Leading Article: A black day in Moscow

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The Independent Online
BORIS YELTSIN appeared yesterday to be in full retreat in the face of the old guard that dominates the Russian Congress of People's Deputies. His unwilling nomination of Viktor Chernomyrdin as prime minister, resulting in the resignation of the acting prime minister and chief economic reformer, Yegor Gaidar, looks like a fatal blow to his reform programme. Mr Chernomyrdin, a deputy prime minister in charge of energy, is an archetypal apparatchik from the military-industrial complex. There could be no more eloquent condemnation of his record than the huge majority of votes that he gained from an overwhelmingly conservative Congress.

In that context, yesterday's extraordinary speech at the Stockholm meeting of the Conference on Security and Co-operation in Europe by the foreign minister, Andrei Kozyrev, Mr Yeltsin's senior remaining reformist ally, looks like a desperate effort to shock the West into some form of protest. The more likely effect of the day's developments will be to strike a further blow at Western confidence in Russia's reformability. The West can help only if a credible Russian leadership has a believable strategy for reform. Remove Mr Yeltsin's authority, and the West is likely to wash its hands and walk away.

In retrospect, it is painfully clear how badly the great gambler miscalculated in his challenge to Congress last week. Furious at its attacks on his government's policies, he accused his critics of launching a 'creeping coup' and announced that he would call a referendum to decide finally who should rule Russia: Congress or the President. Had he stuck to that strategy, he would at least have gained time, however doubtful the eventual rewards might have been. In the event, he seems to have decided that he had made a mistake.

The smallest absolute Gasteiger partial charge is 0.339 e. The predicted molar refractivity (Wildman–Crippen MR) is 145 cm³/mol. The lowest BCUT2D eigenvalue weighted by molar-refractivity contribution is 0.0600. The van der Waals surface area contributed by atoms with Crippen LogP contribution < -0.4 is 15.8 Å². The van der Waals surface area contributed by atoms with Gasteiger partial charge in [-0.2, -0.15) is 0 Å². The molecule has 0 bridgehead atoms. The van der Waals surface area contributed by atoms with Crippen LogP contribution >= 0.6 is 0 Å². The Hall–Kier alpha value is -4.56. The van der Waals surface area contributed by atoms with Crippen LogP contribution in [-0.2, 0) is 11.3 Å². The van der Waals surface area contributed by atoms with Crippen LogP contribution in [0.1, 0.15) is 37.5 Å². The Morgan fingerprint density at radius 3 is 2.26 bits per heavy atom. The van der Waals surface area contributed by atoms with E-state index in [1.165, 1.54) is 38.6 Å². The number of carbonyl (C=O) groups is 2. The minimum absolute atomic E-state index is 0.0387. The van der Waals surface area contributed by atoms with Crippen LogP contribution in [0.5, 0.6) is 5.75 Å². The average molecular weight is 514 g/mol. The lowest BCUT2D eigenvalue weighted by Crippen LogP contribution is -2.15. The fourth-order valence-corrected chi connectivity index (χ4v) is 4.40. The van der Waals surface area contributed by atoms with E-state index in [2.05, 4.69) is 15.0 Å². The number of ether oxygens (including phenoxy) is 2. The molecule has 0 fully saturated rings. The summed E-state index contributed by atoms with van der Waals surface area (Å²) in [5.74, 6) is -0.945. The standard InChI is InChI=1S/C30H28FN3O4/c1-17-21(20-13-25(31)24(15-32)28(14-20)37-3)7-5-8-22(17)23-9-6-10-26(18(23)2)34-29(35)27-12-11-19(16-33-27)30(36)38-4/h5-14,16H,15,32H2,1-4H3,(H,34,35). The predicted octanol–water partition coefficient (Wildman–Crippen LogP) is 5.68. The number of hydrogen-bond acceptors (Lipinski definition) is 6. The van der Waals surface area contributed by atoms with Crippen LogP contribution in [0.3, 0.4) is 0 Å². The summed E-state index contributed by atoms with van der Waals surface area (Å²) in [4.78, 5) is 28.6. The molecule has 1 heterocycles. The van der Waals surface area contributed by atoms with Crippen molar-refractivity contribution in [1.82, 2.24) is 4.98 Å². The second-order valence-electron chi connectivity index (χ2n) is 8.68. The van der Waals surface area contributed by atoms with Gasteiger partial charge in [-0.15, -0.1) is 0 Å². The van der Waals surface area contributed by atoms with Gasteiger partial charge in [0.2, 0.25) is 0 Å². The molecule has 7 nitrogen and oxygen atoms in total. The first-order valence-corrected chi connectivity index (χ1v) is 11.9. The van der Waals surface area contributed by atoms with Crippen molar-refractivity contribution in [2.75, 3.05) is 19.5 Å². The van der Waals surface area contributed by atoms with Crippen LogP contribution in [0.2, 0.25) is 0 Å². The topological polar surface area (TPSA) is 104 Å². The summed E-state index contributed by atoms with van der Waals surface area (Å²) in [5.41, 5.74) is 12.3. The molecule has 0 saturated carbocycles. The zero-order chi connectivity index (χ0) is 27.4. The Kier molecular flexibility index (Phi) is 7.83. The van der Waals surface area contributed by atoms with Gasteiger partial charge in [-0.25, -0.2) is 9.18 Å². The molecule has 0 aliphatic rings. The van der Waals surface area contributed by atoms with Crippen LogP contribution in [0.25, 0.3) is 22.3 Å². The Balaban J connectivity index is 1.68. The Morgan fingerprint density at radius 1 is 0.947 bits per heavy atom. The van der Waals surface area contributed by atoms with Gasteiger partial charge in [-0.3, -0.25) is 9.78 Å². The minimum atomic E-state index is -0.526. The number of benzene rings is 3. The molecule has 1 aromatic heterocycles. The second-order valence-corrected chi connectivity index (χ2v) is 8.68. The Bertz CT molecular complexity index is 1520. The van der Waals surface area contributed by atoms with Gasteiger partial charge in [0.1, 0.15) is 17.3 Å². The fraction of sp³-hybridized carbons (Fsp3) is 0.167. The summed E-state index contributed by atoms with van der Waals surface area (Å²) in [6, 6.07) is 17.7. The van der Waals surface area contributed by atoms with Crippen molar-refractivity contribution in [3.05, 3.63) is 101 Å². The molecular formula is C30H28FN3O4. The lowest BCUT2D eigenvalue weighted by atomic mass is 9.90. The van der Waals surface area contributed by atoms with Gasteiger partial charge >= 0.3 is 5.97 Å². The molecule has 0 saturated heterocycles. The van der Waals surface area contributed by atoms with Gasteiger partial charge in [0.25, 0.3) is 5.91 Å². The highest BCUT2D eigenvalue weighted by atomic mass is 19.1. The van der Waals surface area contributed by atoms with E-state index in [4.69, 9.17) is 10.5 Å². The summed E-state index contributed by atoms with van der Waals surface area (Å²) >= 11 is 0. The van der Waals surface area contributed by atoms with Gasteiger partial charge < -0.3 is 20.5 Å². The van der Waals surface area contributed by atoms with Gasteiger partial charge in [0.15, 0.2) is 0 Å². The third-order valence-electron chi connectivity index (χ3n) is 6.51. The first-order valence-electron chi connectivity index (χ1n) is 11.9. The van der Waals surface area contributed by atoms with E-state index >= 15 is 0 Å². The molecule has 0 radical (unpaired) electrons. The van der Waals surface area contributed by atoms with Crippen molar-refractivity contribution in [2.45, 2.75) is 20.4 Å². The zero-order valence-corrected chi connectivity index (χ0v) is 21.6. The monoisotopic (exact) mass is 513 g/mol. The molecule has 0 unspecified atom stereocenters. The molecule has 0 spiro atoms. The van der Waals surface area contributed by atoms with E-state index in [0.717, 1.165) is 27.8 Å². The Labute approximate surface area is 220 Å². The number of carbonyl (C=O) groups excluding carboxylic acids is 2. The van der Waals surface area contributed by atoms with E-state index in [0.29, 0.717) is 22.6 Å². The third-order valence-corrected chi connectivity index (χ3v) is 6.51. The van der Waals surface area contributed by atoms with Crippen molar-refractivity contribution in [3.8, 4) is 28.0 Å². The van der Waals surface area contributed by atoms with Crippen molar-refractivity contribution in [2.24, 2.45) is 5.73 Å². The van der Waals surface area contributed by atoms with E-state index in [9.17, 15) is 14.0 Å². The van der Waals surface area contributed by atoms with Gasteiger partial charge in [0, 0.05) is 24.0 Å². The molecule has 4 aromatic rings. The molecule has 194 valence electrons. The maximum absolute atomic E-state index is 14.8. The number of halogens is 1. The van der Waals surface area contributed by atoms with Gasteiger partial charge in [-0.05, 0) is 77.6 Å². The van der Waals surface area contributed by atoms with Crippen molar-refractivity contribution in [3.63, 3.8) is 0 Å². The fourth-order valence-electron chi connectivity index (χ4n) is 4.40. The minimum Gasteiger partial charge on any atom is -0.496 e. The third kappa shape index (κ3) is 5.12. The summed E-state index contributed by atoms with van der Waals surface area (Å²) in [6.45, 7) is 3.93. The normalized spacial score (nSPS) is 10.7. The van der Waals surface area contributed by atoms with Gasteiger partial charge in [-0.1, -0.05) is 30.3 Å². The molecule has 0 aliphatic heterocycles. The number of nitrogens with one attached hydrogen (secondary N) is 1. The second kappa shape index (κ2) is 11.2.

After consultations with Congress, it was announced that the referendum - to be held in April - would instead be about the form of a new constitution; and Mr Yeltsin abandoned his insistence that Mr Gaidar had to be prime minister. The names of other candidates would also be submitted to Congress. The President even shook hands in front of the television cameras with the Speaker of the Congress, Ruslan Khasbulatov, his most effective adversary - a moment of humiliation. Congress has had its revenge. If Mr Yeltsin had initially been less confrontational, the outcome might have been much less disastrous. He now looks like a gambler who has lost his nerve.

But although temporarily down, he is far from out. He knows that Congress, stacked as it is with provincial party hacks and state farm and factory managers determined to defend their jobs, is far from representing the people. True, these reactionary forces have slowed down or sabotaged his reforms and helped to undermine his popularity. But if their nominees share some of the power, they will have to share the blame for the country's continuing economic woes.

Mr Yeltsin is resilient. He has been in worse spots before, for example when Mikhail Gorbachev was humiliating him publicly. As President, he has had the almost impossible task of creating a post-Communist world while handicapped by a constitution and Congress that reflect the old order. He must now devise a counter-strategy that will enable him to change both.